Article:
Enve 3.4 Gen 1 clincher brake pad rec needed

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LegendRider
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by LegendRider

I have a set of Generation 1 Enve 3.4 clinchers. I've only used the standard Enve grey pads - they've been OK but not great in dry conditions (I avoid rain with these wheels). Can I improve braking performance with another set of pads? SwissStop? Anything else out there? Or, am I stuck with mediocre braking due to the the old tech braking surface?

Bigger Gear
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by Bigger Gear

If you want maximum braking power the yellow SwissStop carbon pads are hard to beat, however they do put a lot of heat into the rim. In the older days of carbon clinchers there were quite a few heat related failures for Enve, Reynolds, Easton, etc and often the yellow pads were the culprit. You could try the black SwissStop Prince pads, but I'm not sure they would be much different than the Enve pads. I have the same wheels and I'm OK with the Enve pads, I'm 165-170 lbs and ride mostly rolling terrain. I too avoid the rain on these wheels.

by Weenie


RyanH
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by RyanH


Bigger Gear wrote:If you want maximum braking power the yellow SwissStop carbon pads are hard to beat...
What....

Yellow SwissStop are quite possibly the worst in almost every regard. Reynolds Power Pads work very well with Enve g1 tracks. They take about 100 miles or so to fully bed in but they become very grippy once they do.

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Calnago
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by Calnago

Unless they’ve changed the compound in the yellow Swiss stops over the years, and they may very well have, I agree with RyanH... worst pads ever for carbon rims. Yet it’s funny how when carbon rims were introduced these were the most recommended pads out there. “Great, fantastic” were descriptive words that come to mind. Perhaps that was more due to being the only pads for carbon rims out there at the time. Pad composition has come a very long way. @BiggerGear: if you truly love the yellow pads, send me a PM with your address and I’ll send you a bunch of brand new Swisstop yellows that I will never use. Sounds like you’re just above the border from me somewhere.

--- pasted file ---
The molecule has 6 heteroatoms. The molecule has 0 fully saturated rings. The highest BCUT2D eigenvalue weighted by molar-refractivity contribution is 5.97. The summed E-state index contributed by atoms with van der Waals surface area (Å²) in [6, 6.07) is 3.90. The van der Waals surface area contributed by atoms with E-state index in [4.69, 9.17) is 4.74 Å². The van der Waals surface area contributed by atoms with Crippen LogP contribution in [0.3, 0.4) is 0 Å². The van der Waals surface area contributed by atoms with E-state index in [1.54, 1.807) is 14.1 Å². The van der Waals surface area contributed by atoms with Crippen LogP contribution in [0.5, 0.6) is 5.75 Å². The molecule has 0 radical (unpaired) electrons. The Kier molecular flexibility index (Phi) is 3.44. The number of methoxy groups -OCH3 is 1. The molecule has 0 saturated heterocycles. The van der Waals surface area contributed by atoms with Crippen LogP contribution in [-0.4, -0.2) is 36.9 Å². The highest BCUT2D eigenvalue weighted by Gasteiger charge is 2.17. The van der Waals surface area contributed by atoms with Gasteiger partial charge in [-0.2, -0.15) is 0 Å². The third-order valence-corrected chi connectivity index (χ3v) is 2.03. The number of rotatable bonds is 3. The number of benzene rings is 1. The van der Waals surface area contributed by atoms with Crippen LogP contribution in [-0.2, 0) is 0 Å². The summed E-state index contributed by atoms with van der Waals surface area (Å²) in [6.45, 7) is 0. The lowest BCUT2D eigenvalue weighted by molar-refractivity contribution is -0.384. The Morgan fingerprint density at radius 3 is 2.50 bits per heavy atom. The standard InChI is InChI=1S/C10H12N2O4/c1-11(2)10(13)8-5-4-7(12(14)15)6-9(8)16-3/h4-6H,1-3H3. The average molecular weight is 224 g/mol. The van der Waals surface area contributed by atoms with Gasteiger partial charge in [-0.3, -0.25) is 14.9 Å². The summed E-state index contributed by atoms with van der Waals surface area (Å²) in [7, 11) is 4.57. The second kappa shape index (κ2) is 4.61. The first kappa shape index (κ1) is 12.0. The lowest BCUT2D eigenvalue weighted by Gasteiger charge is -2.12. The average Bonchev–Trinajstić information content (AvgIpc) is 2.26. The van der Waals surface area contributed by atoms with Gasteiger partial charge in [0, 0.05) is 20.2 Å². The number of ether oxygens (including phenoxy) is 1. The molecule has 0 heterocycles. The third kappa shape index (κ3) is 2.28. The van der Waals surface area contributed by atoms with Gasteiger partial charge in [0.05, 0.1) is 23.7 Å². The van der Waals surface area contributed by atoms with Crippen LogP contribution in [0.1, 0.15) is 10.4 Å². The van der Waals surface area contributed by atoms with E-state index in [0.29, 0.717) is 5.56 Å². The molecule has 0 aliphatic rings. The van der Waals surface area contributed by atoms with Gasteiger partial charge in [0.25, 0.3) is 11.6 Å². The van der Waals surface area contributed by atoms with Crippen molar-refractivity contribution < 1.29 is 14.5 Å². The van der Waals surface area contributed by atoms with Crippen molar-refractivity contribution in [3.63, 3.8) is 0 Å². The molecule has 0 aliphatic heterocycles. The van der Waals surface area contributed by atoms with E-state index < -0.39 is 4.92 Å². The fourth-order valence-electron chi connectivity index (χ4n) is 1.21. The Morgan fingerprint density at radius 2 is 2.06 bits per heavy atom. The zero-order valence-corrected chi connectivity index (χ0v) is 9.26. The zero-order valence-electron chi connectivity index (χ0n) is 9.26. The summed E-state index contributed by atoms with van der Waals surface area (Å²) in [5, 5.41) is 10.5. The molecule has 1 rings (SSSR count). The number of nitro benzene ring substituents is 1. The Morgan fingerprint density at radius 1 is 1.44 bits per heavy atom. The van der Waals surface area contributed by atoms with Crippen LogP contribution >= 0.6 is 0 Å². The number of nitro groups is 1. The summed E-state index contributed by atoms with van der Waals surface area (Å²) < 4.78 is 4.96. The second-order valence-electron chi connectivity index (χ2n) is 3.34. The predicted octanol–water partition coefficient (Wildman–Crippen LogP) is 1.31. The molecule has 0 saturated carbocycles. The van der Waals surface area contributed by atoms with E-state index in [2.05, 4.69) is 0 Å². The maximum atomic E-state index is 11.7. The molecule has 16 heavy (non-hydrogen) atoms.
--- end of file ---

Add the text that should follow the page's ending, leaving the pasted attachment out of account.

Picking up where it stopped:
Colnago C64 - The Naked Build; Colnago C60 - PR99; Trek Koppenberg - Where Emonda and Domane Meet;
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Bigger Gear
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by Bigger Gear

I realize that pad composition has come a long way, and it's been a long time since I used the Yellow pads....maybe it's just my old brain failing me. I recall using them on some older Edge/Enve Classic 45 rims and I thought they had a lot bite, but poor modulation and they ran "hot". When Reynolds came out with the first gen of Cryo/Blue pads I tried those and found they worked much better on those old Enve rims, in terms of linear modulation and I also felt they were not as prone to heating.

But honestly, on my Enve 3.4 gen 1 I never want for more braking power. The stock Enve pads with DA 9100 calipers work very well for me.

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Calnago
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by Calnago